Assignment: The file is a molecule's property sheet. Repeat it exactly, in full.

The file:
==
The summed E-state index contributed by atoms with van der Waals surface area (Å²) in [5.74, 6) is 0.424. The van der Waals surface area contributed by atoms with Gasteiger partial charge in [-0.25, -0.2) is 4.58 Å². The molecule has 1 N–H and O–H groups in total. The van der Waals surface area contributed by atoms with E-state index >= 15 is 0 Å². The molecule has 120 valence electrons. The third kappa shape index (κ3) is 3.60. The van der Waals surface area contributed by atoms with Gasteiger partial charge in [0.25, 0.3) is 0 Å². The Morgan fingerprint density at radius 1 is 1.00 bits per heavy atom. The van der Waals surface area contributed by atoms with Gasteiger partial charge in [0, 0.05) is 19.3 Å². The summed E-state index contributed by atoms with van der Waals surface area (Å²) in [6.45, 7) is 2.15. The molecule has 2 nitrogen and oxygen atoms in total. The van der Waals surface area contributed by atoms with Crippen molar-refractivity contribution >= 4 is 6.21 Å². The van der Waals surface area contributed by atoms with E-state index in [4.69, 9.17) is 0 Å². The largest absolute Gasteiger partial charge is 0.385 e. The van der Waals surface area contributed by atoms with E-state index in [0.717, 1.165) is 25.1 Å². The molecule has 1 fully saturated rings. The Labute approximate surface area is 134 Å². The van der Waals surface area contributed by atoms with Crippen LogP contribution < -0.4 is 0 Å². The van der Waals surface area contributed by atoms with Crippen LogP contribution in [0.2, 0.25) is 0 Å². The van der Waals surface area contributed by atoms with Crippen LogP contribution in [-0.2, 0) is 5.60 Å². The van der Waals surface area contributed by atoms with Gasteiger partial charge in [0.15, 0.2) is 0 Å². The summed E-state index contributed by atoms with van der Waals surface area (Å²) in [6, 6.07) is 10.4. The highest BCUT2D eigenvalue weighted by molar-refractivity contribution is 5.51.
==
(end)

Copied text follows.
The summed E-state index contributed by atoms with van der Waals surface area (Å²) in [5.74, 6) is 0.424. The van der Waals surface area contributed by atoms with Gasteiger partial charge in [-0.25, -0.2) is 4.58 Å². The molecule has 1 N–H and O–H groups in total. The van der Waals surface area contributed by atoms with E-state index >= 15 is 0 Å². The molecule has 120 valence electrons. The third kappa shape index (κ3) is 3.60. The van der Waals surface area contributed by atoms with Gasteiger partial charge in [0.25, 0.3) is 0 Å². The Morgan fingerprint density at radius 1 is 1.00 bits per heavy atom. The van der Waals surface area contributed by atoms with Gasteiger partial charge in [0, 0.05) is 19.3 Å². The summed E-state index contributed by atoms with van der Waals surface area (Å²) in [6.45, 7) is 2.15. The molecule has 2 nitrogen and oxygen atoms in total. The van der Waals surface area contributed by atoms with Crippen molar-refractivity contribution >= 4 is 6.21 Å². The van der Waals surface area contributed by atoms with E-state index in [4.69, 9.17) is 0 Å². The largest absolute Gasteiger partial charge is 0.385 e. The van der Waals surface area contributed by atoms with E-state index in [0.717, 1.165) is 25.1 Å². The molecule has 1 fully saturated rings. The Labute approximate surface area is 134 Å². The van der Waals surface area contributed by atoms with Crippen LogP contribution < -0.4 is 0 Å². The van der Waals surface area contributed by atoms with Crippen LogP contribution in [0.2, 0.25) is 0 Å². The van der Waals surface area contributed by atoms with Crippen LogP contribution in [-0.2, 0) is 5.60 Å². The van der Waals surface area contributed by atoms with Gasteiger partial charge in [0.15, 0.2) is 0 Å². The summed E-state index contributed by atoms with van der Waals surface area (Å²) in [6, 6.07) is 10.4. The highest BCUT2D eigenvalue weighted by molar-refractivity contribution is 5.51.